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Money Conversations: Flex Your Financial Muscle

New Year’s comes with new resolutions, such as picking up a healthier lifestyle and sticking to an exercise routine. Well-being, however, depends on both physical and mental health. So while you are sweating in the gym or on a yoga mat in your living room, consider flexing another kind of muscle – your financial muscle. It is time to get your finances in order.

A recent research by PwC, a global network of business consulting services, has found that “as many as 30 percent of the working population are seen as “struggling” with their financial problems.” Also, Peter Dunn reports in his USA today article that people who stress about money tend to have poorer diets, trouble sleeping and impulsive shopping habits, a so-called “retail therapy.” All this can contribute to more bad financial decisions and even those extra few pounds you are trying so vigorously to burn at the gym. What’s worse, lack of proper financial management can set a poor example for children.

It’s time to take control. I am talking about budgeting. Bankrate.com reports that one third of Americans do not keep a budget; and CNN Money claims that 3 out 5 Americans do not save. Budgeting, like exercise, requires a bit of discipline, but is well worth the effort. In the nutshell, a budget is a plan of how you are going to spend your money over a future period of time. A good budget should have several components to be successful and be periodically revisited and revised if needed.

          1. Identify your projected income.

          2. Include your monthly bills and necessary purchases.

          3. Allocate funds towards savings.

          4. Allocate funds towards paying down debt (if you have any).

          5. Allow for personal expenses and entertainment for each 

              family member.

When you keep a list of your monthly expenses, it is easier to identify which expenses on that list could be reduced. For example, you could shop around for a more affordable insurance plan or phone provider, etc. Monthly expenses, such as groceries, can also be better managed if you take a further step to plan your menu and make a shopping list.

Everyone understands the importance of savings, but not everyone actually does it. The most common excuse is lack of extra funds. Set money aside before you spend the rest, not the other way around. Here is a trick: you have to make savings part of your monthly bills. Budget it in. Decide which amount you can afford to set aside each month and treat it the same as a utility bill or a creditor note. You absolutely cannot miss it! Just like with an exercise routine, you can start small and gradually increase it over time.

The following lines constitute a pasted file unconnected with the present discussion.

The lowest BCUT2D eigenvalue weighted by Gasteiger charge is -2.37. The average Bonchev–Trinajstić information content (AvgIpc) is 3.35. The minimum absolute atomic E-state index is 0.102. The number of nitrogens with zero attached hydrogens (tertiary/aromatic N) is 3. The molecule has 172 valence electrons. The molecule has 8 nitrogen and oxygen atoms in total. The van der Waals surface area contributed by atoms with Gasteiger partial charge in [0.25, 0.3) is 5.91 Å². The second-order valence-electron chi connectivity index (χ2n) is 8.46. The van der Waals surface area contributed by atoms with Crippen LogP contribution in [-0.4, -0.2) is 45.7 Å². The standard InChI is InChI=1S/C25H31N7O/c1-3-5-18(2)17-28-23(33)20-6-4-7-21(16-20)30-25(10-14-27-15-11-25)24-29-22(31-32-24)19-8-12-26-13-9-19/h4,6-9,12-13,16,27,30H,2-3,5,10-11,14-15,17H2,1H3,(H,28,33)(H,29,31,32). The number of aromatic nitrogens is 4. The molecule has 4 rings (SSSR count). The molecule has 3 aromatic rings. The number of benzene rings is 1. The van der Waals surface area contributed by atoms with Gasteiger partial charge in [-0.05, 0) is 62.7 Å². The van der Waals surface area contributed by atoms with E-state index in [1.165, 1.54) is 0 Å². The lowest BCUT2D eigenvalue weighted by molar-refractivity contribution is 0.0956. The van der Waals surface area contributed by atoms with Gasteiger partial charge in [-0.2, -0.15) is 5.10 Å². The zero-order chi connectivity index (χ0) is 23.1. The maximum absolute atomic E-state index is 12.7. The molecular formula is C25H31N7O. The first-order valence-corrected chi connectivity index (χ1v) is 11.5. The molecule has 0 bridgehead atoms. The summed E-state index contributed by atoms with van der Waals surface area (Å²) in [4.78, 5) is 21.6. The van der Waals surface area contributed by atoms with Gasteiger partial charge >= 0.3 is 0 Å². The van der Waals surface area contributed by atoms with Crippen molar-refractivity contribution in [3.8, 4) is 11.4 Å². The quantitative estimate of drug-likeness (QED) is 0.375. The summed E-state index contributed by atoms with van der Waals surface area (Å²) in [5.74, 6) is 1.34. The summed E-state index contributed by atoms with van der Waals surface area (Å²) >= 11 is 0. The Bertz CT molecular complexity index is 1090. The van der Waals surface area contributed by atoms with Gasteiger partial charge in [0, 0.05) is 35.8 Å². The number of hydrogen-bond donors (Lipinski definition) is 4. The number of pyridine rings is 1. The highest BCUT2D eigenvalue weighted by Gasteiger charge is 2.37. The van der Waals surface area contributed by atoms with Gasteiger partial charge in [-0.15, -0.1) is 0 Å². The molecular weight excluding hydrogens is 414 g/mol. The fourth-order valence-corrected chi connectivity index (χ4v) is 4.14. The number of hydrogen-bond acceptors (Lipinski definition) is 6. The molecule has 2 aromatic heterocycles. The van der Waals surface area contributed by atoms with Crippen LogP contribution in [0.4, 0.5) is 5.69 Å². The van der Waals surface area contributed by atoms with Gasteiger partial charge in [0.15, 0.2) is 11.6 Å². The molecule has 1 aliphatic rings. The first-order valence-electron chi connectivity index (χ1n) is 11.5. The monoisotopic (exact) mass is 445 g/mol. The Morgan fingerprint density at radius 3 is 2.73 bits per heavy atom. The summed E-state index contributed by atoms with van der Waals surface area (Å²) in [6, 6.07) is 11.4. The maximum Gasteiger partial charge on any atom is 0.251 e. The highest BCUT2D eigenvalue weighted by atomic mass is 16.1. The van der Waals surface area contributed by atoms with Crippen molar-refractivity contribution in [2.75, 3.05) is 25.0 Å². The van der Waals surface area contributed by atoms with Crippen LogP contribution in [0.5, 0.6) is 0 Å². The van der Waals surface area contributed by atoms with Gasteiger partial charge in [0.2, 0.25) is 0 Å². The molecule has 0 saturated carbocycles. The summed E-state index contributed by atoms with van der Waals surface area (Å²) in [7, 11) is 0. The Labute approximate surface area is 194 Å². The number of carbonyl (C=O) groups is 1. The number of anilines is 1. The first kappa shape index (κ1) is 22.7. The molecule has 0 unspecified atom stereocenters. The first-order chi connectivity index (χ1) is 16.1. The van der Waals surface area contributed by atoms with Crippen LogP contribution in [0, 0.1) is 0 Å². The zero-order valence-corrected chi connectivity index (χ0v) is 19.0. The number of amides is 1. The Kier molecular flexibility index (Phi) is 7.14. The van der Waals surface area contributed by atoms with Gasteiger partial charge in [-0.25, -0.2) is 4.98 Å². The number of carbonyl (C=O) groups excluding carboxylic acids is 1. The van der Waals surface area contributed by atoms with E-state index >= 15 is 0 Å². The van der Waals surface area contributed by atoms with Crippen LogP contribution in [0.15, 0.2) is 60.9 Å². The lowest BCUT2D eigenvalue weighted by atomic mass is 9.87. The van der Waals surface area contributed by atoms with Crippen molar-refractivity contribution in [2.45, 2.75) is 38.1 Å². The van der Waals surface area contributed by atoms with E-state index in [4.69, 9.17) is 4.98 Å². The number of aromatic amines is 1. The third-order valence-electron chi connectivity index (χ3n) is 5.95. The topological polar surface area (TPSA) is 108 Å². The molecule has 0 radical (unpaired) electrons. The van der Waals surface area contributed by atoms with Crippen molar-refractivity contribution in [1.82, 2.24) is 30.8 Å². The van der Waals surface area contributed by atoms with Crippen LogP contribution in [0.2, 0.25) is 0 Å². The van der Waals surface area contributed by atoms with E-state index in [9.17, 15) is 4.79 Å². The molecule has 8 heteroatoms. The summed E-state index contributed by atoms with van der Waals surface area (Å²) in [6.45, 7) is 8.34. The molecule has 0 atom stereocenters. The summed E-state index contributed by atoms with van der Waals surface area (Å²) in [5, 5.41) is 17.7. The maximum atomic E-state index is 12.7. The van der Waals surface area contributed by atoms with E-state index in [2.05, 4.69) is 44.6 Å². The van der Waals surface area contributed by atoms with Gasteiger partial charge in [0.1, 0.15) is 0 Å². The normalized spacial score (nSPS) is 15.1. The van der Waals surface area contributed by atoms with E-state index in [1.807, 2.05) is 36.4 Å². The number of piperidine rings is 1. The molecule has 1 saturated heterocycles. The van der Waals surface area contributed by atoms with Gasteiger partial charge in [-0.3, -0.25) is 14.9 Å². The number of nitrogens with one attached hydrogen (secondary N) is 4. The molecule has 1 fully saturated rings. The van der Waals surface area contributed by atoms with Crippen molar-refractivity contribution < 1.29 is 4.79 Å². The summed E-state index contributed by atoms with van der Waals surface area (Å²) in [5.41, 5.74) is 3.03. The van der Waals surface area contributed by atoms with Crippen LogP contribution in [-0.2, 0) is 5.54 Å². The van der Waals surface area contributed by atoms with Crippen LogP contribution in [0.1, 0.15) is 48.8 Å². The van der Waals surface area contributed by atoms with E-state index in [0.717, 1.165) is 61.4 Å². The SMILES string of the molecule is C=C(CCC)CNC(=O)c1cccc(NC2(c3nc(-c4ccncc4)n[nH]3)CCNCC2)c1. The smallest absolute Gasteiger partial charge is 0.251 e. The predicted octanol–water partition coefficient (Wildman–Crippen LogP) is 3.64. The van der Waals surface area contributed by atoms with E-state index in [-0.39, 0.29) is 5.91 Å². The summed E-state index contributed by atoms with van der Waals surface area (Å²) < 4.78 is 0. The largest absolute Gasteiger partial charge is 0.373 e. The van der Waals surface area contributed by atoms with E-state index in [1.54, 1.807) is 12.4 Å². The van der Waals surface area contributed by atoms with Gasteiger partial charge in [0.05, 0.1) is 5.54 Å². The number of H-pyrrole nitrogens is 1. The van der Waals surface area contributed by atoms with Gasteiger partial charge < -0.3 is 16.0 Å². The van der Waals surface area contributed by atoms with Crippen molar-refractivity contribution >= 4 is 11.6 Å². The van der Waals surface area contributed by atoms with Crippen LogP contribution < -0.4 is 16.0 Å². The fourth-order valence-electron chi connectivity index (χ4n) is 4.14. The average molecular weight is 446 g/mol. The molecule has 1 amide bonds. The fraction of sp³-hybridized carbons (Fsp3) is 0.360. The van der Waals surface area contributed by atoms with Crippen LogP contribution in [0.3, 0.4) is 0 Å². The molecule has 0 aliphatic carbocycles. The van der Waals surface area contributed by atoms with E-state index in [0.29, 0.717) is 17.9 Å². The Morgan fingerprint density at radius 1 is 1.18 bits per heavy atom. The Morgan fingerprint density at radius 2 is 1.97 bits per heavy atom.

Paying debt down is another important point in the budget. It is advisable that you pay more than your minimum payment due so you can get rid of that debt quicker, but don’t go overboard. Some people get too carried away and forget to allocate enough funds towards other categories. The budget has to be balanced.

Allocating money for personal expenses, hobbies and entertainment is just as vital. You have to live your life, not just pay bills. If the money you spend on these items is what is left after you have paid your bills and set some aside, you know you are not overspending. 

Once the budget is laid out, you might discover that you are wealthier than you thought. Sadly, in some cases even with a proper budget, the income might not cover enough. In that case you would have to either see how you can reduce some financial obligations or find additional sources of revenue. Financial counseling might be an effective option to guide you through this process while staying optimistic.

As you can see, budgeting is vital to financial health, and, consequently, to your mental and physical well-being. With a proper budget, you can live a fulfilled life within your means and have a peace of mind. It is important to practice this habit and pass it on to your children. School-aged children who receive pocket money should be taught the principles of budgeting so they can learn this helpful skill early on.

About The Author

Jane Vazquez

Jane Vazquez is a Certified Financial Counselor. She is a co-owner of a Mississippi-based company that provides services of financial consulting, bookkeeping, and tax return preparation, among others. You can reach her at www.srvcvazquez.com.

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